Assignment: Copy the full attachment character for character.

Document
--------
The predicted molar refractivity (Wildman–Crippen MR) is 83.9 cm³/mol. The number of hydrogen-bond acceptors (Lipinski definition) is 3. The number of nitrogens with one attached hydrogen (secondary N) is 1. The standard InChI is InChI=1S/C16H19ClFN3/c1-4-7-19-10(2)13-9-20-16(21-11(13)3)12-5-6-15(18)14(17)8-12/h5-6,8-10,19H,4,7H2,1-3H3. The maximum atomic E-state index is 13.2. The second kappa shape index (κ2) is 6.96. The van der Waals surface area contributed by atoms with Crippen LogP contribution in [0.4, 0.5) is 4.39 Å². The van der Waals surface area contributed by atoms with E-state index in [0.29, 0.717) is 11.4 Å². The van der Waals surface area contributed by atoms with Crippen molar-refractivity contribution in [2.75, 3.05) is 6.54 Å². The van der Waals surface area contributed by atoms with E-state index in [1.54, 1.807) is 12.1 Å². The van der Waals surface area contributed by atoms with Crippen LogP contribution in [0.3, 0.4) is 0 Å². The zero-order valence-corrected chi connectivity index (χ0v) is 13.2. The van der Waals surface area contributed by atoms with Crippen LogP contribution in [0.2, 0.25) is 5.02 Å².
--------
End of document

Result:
The predicted molar refractivity (Wildman–Crippen MR) is 83.9 cm³/mol. The number of hydrogen-bond acceptors (Lipinski definition) is 3. The number of nitrogens with one attached hydrogen (secondary N) is 1. The standard InChI is InChI=1S/C16H19ClFN3/c1-4-7-19-10(2)13-9-20-16(21-11(13)3)12-5-6-15(18)14(17)8-12/h5-6,8-10,19H,4,7H2,1-3H3. The maximum atomic E-state index is 13.2. The second kappa shape index (κ2) is 6.96. The van der Waals surface area contributed by atoms with Crippen LogP contribution in [0.4, 0.5) is 4.39 Å². The van der Waals surface area contributed by atoms with E-state index in [0.29, 0.717) is 11.4 Å². The van der Waals surface area contributed by atoms with Crippen molar-refractivity contribution in [2.75, 3.05) is 6.54 Å². The van der Waals surface area contributed by atoms with E-state index in [1.54, 1.807) is 12.1 Å². The van der Waals surface area contributed by atoms with Crippen LogP contribution in [0.3, 0.4) is 0 Å². The zero-order valence-corrected chi connectivity index (χ0v) is 13.2. The van der Waals surface area contributed by atoms with Crippen LogP contribution in [0.2, 0.25) is 5.02 Å².